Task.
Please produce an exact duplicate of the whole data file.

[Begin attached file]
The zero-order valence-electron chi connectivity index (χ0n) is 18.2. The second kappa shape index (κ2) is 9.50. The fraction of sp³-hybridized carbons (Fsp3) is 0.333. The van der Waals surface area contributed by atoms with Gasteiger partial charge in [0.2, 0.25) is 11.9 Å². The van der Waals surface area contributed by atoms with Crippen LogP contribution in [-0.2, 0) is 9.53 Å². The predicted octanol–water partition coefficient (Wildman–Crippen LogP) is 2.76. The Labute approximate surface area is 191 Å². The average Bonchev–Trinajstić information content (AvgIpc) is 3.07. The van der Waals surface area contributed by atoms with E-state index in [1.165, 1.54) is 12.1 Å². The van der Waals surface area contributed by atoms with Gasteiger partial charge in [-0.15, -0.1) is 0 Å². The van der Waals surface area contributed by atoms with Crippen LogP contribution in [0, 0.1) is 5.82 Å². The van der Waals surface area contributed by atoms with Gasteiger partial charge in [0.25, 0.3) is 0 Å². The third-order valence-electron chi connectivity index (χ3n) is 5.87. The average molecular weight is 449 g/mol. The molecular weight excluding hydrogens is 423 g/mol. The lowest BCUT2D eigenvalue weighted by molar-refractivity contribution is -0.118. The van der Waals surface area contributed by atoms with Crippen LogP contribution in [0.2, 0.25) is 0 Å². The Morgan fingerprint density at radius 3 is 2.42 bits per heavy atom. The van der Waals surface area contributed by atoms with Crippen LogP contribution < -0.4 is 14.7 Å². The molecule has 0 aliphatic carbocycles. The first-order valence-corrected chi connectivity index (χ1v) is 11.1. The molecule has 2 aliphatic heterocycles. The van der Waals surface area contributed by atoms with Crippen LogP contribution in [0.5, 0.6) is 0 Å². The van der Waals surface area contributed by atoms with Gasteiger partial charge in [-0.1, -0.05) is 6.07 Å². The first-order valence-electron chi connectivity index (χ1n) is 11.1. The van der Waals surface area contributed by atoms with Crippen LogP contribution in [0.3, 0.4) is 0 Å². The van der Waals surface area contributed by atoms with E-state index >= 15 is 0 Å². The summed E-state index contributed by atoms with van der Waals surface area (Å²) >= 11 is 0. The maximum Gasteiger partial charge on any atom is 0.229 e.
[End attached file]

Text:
The zero-order valence-electron chi connectivity index (χ0n) is 18.2. The second kappa shape index (κ2) is 9.50. The fraction of sp³-hybridized carbons (Fsp3) is 0.333. The van der Waals surface area contributed by atoms with Gasteiger partial charge in [0.2, 0.25) is 11.9 Å². The van der Waals surface area contributed by atoms with Crippen LogP contribution in [-0.2, 0) is 9.53 Å². The predicted octanol–water partition coefficient (Wildman–Crippen LogP) is 2.76. The Labute approximate surface area is 191 Å². The average Bonchev–Trinajstić information content (AvgIpc) is 3.07. The van der Waals surface area contributed by atoms with E-state index in [1.165, 1.54) is 12.1 Å². The van der Waals surface area contributed by atoms with Gasteiger partial charge in [-0.15, -0.1) is 0 Å². The van der Waals surface area contributed by atoms with Crippen LogP contribution in [0, 0.1) is 5.82 Å². The van der Waals surface area contributed by atoms with Gasteiger partial charge in [0.25, 0.3) is 0 Å². The third-order valence-electron chi connectivity index (χ3n) is 5.87. The average molecular weight is 449 g/mol. The molecular weight excluding hydrogens is 423 g/mol. The lowest BCUT2D eigenvalue weighted by molar-refractivity contribution is -0.118. The van der Waals surface area contributed by atoms with Crippen LogP contribution in [0.2, 0.25) is 0 Å². The Morgan fingerprint density at radius 3 is 2.42 bits per heavy atom. The van der Waals surface area contributed by atoms with Crippen LogP contribution < -0.4 is 14.7 Å². The molecule has 0 aliphatic carbocycles. The first-order valence-corrected chi connectivity index (χ1v) is 11.1. The molecule has 2 aliphatic heterocycles. The van der Waals surface area contributed by atoms with Crippen LogP contribution in [0.5, 0.6) is 0 Å². The van der Waals surface area contributed by atoms with Gasteiger partial charge in [-0.1, -0.05) is 6.07 Å². The first-order valence-electron chi connectivity index (χ1n) is 11.1. The van der Waals surface area contributed by atoms with Crippen LogP contribution in [0.3, 0.4) is 0 Å². The van der Waals surface area contributed by atoms with E-state index >= 15 is 0 Å². The summed E-state index contributed by atoms with van der Waals surface area (Å²) >= 11 is 0. The maximum Gasteiger partial charge on any atom is 0.229 e.